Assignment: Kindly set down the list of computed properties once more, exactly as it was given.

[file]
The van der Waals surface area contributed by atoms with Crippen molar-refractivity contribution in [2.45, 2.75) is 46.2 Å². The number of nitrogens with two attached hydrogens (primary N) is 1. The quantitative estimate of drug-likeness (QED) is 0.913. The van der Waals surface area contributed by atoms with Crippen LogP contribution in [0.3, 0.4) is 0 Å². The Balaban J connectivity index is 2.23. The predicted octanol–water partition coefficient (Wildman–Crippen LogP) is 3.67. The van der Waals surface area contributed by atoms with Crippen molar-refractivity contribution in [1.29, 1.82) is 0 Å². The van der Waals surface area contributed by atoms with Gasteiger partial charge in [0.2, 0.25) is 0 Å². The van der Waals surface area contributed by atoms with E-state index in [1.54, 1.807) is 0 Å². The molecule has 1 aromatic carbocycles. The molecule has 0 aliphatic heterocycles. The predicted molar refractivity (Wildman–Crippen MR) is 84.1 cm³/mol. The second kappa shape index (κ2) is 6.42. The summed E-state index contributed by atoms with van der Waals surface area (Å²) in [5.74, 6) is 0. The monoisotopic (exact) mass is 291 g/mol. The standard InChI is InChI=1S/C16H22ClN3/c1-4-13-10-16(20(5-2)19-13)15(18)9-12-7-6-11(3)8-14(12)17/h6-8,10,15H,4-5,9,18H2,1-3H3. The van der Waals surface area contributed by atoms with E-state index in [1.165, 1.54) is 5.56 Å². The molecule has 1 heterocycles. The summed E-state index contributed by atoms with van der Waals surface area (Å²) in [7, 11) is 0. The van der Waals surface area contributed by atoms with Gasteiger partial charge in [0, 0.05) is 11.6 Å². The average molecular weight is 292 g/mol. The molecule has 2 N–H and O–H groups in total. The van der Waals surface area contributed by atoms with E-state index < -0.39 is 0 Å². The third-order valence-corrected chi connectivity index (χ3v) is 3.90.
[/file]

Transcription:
The van der Waals surface area contributed by atoms with Crippen molar-refractivity contribution in [2.45, 2.75) is 46.2 Å². The number of nitrogens with two attached hydrogens (primary N) is 1. The quantitative estimate of drug-likeness (QED) is 0.913. The van der Waals surface area contributed by atoms with Crippen LogP contribution in [0.3, 0.4) is 0 Å². The Balaban J connectivity index is 2.23. The predicted octanol–water partition coefficient (Wildman–Crippen LogP) is 3.67. The van der Waals surface area contributed by atoms with Crippen molar-refractivity contribution in [1.29, 1.82) is 0 Å². The van der Waals surface area contributed by atoms with Gasteiger partial charge in [0.2, 0.25) is 0 Å². The van der Waals surface area contributed by atoms with E-state index in [1.54, 1.807) is 0 Å². The molecule has 1 aromatic carbocycles. The molecule has 0 aliphatic heterocycles. The predicted molar refractivity (Wildman–Crippen MR) is 84.1 cm³/mol. The second kappa shape index (κ2) is 6.42. The summed E-state index contributed by atoms with van der Waals surface area (Å²) in [5.74, 6) is 0. The monoisotopic (exact) mass is 291 g/mol. The standard InChI is InChI=1S/C16H22ClN3/c1-4-13-10-16(20(5-2)19-13)15(18)9-12-7-6-11(3)8-14(12)17/h6-8,10,15H,4-5,9,18H2,1-3H3. The van der Waals surface area contributed by atoms with E-state index in [1.165, 1.54) is 5.56 Å². The molecule has 1 heterocycles. The summed E-state index contributed by atoms with van der Waals surface area (Å²) in [7, 11) is 0. The van der Waals surface area contributed by atoms with Gasteiger partial charge in [0, 0.05) is 11.6 Å². The average molecular weight is 292 g/mol. The molecule has 2 N–H and O–H groups in total. The van der Waals surface area contributed by atoms with E-state index < -0.39 is 0 Å². The third-order valence-corrected chi connectivity index (χ3v) is 3.90.